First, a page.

The Bootstrapped Blog gives us this advice about landing pages: make sure it includes a clear call to action, like “Sign Up Now”. If all you have is information, you might not get any attention, and you can’t measure results.
Bootstrapped also recommends the tactics of driving traffic and testing conversions. You can do this by using AdWords, Bing or Facebook to drive targeted traffic. You want to shoot for around 100 hits on your landing page before you analyze the results.
The 5% Rule
After you have set up your landing page and have accumulated 100 visits, see how many of these visits have translated into people submitting their Emails for more info. If you have over 5%, then your idea has a fighting chance. If you can combine this with good feedback from your interviews, then your chances of success are even better.
This form of testing, as per CyKho Blog, digs a bit deeper. Depending on your product or service, try to set up a prototype that you can send to people that sign up on your landing page. It doesn’t have to be a polished finished product, but it should be something that adds value. Send it out to your beta list and see what happens. Make sure to follow up and get feedback. If you find that these early clients are actually using your product, this is a huge validation because people are investing time with your product.
One way to get this kind of testing done is to offer the prototype for free. This type of product testing is conducted all the time by big companies. When you follow up you can get an idea of how well your product stands up to the “test of time”.
Check Google Keyword Planner
Sean Ogle says on his blog:
“If you can find ideas for keywords related to your product with relatively high traffic and relatively low competition, then it becomes feasible you can use search as an effective way to find customers and sell your product or service.”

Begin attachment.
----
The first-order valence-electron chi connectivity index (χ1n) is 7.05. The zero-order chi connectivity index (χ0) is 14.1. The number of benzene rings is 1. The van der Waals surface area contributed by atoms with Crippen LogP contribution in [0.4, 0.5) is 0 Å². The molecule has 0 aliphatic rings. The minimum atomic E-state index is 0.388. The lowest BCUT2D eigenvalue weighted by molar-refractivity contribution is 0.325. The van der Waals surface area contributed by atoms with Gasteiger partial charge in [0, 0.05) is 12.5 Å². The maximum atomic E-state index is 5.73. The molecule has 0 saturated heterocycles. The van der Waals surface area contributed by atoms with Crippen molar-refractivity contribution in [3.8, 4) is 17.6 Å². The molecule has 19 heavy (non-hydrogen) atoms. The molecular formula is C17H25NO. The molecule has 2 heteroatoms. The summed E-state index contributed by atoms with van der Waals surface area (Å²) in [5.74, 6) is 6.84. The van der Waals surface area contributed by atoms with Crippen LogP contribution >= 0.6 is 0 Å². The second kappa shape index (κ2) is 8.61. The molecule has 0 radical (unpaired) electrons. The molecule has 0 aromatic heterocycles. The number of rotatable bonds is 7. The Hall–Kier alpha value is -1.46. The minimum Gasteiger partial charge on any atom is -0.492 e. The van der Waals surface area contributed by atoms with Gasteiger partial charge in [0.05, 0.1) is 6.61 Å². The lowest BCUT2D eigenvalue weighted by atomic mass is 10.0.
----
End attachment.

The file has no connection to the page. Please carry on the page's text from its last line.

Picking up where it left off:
So make sure to run some tests on keywords surrounding your product. If no keywords exist, then rethink your product or packaging.
Cash is King
Once you have completed the initial steps outlined here, you can convert your landing page into a cash collecting page. This is obviously the ultimate validation test. If you can get people to open up their wallets, not only have you passed the testing phase, your idea may well be a bona-fide business.
Crowdfunding is one of today’s best testing grounds available. The reason for this is that you must convince people to support your cause or product. So if they think it is worth it they go above and beyond just purchasing. Crowdfunding is no cakewalk, but if you can get your idea funded, it has a great chance of becoming a stand-alone business. Make sure you take a long look around at other projects that are competing for funding.
The most popular crowdfunding websites are:
Just because you have a great idea, it does not mean that it will translate into a viable business. Do your best to take the emotion out of it. Go through this validation process as objectively as possible. Think like a scientist. If you can prove your idea is going to work, then the chances are very good that you have a viable business idea.
One last bit of advice: make sure you record all your data from this validation process. Write up a 1-2 page summary of your results. In the future, it might end up being part of a pitch to sell your idea to investors.